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Hemerocallis gall midge can have a serious effect on the ability of daylilies to produce flowers. New to Britain in 1989, the midge is now widespread in England and Wales and is established in parts of Scotland.
Hemerocallis gall midge is a tiny fly that lays eggs on the developing flowers buds of day lilies. The feeding activities of the larvae inside the buds cause abnormal bud development and infested buds fail to open during late May to early July.
Seen the hemerocallis gall midge or its effects? We would like to know.
As part of RHS research we would like to know where the hemerocallis gall midge has been seen.
Please submit your records via our hemerocallis gall midge survey (expected time to complete survey = two minutes).The RHS confirms that your information will be stored in compliance with the Data Protection Act and your address will not be shared with third parties. If you prefer not to have your information used in this way, please indicate when submitting your record.
Thank you to everyone who has submitted records so far – read a blog about the surveys
Watch an animated map of the results from the hemerocallis gall midge survey (links to YouTube)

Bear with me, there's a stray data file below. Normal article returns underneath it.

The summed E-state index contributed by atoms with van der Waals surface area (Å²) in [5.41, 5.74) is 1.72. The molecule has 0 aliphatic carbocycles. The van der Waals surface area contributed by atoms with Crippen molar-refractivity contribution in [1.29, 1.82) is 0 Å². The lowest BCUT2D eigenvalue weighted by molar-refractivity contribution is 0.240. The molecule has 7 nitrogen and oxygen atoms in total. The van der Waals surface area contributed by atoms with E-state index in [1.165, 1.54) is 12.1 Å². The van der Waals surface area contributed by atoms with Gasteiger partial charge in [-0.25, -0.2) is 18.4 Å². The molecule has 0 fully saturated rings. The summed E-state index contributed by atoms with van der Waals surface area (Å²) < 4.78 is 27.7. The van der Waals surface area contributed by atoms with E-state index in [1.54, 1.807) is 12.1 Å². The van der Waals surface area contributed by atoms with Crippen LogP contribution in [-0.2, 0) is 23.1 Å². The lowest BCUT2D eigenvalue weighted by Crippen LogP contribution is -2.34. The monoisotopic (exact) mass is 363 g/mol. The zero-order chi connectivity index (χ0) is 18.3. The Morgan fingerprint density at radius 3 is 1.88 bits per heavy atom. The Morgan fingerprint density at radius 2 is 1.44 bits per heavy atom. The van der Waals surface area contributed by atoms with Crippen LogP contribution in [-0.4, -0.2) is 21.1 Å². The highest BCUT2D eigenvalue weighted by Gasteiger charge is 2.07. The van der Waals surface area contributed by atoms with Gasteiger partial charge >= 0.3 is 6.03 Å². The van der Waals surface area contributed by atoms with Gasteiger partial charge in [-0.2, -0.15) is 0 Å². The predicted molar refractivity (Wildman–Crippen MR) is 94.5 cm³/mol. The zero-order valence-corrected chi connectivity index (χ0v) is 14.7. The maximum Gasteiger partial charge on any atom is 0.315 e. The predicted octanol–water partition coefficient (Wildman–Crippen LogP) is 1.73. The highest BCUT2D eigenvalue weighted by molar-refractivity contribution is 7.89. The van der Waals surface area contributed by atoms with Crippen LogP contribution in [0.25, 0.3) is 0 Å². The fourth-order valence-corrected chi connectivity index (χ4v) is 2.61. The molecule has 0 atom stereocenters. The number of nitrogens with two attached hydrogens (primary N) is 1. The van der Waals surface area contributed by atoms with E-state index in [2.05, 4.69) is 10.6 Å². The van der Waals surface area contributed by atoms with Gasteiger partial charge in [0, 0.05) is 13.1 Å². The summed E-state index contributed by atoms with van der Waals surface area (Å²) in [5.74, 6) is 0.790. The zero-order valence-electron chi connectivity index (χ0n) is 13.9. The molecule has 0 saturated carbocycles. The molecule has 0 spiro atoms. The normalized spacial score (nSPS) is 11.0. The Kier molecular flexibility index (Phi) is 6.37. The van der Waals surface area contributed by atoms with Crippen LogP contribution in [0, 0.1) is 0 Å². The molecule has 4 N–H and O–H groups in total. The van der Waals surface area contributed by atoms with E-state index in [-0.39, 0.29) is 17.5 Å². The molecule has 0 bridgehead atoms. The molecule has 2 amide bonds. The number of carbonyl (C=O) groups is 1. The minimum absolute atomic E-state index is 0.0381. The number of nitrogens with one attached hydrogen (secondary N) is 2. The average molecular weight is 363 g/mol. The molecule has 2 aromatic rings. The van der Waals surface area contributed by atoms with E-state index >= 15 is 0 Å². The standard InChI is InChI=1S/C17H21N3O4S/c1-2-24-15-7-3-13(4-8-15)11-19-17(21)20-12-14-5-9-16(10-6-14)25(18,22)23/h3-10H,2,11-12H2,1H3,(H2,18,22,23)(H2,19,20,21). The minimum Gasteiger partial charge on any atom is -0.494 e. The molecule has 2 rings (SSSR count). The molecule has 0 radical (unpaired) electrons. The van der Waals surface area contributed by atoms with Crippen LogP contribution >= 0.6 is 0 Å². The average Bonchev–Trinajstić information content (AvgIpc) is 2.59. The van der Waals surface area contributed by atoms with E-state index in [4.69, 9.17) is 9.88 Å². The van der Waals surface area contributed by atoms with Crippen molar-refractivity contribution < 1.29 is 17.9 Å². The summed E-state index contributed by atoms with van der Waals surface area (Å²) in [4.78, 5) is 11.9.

If the foliage of your daylilies appears normal but the flowers abnormal in the ways described below, hemerocallis gall midge is almost certainly to blame;
Pick off and destroy galled buds as soon as they are seen. Encourage other gardeners who grow daylilies in nearby gardens to do the same. Damage by this insect comes to an end by mid-July.
Some hemerocallis species and cultivars (Adobe Acrobat pdf document) have all or most of their flowering period after the gall midge’s egg-laying period is over and so most of their flower production is unaffected.
Pesticides for gardeners (Adobe Acrobat pdf document outlining pesticides available to gardeners)
Hemerocallis gall midge has one generation a year. Adult midges emerge in May-June and lay eggs on the developing flower buds on daylilies.
The larvae feed inside the buds and those that are infested develop in an abnormal manner. Instead of being long and slender, infested flower buds are shortened and have an enlarged conical shape. The larvae are up to 3mm long and almost transparent, which can make them difficult to see in the watery liquid that accumulates between the petals in the base of the bud. As many as 382 larvae have been found in a single flower bud; this is likely to be the progeny of more than one female midge.
When fully fed, the larvae go into the soil where they overwinter inside silk cocoons. Galled flower buds either rot or dry up without opening.
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